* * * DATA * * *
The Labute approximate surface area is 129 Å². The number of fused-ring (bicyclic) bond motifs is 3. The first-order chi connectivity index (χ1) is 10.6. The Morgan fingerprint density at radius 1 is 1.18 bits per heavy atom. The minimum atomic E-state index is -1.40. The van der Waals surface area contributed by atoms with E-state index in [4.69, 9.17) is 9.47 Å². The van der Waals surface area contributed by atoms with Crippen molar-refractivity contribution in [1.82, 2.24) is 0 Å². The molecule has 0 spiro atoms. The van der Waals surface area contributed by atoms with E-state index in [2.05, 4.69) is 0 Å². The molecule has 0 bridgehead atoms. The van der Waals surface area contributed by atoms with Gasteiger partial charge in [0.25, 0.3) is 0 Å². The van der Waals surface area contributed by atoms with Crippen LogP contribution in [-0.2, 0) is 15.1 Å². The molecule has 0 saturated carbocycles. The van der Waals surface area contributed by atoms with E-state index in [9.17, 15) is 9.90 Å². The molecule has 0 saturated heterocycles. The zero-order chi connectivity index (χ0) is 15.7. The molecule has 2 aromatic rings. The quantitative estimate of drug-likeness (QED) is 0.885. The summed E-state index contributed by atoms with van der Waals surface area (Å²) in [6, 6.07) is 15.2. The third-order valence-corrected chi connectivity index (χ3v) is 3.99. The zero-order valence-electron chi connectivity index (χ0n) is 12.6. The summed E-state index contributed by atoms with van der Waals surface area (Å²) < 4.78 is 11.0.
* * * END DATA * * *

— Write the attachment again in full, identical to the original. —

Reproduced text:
The Labute approximate surface area is 129 Å². The number of fused-ring (bicyclic) bond motifs is 3. The first-order chi connectivity index (χ1) is 10.6. The Morgan fingerprint density at radius 1 is 1.18 bits per heavy atom. The minimum atomic E-state index is -1.40. The van der Waals surface area contributed by atoms with E-state index in [4.69, 9.17) is 9.47 Å². The van der Waals surface area contributed by atoms with Crippen molar-refractivity contribution in [1.82, 2.24) is 0 Å². The molecule has 0 spiro atoms. The van der Waals surface area contributed by atoms with E-state index in [2.05, 4.69) is 0 Å². The molecule has 0 bridgehead atoms. The van der Waals surface area contributed by atoms with Gasteiger partial charge in [0.25, 0.3) is 0 Å². The van der Waals surface area contributed by atoms with Crippen LogP contribution in [-0.2, 0) is 15.1 Å². The molecule has 0 saturated carbocycles. The van der Waals surface area contributed by atoms with E-state index in [9.17, 15) is 9.90 Å². The molecule has 0 saturated heterocycles. The zero-order chi connectivity index (χ0) is 15.7. The molecule has 2 aromatic rings. The quantitative estimate of drug-likeness (QED) is 0.885. The summed E-state index contributed by atoms with van der Waals surface area (Å²) in [6, 6.07) is 15.2. The third-order valence-corrected chi connectivity index (χ3v) is 3.99. The zero-order valence-electron chi connectivity index (χ0n) is 12.6. The summed E-state index contributed by atoms with van der Waals surface area (Å²) < 4.78 is 11.0.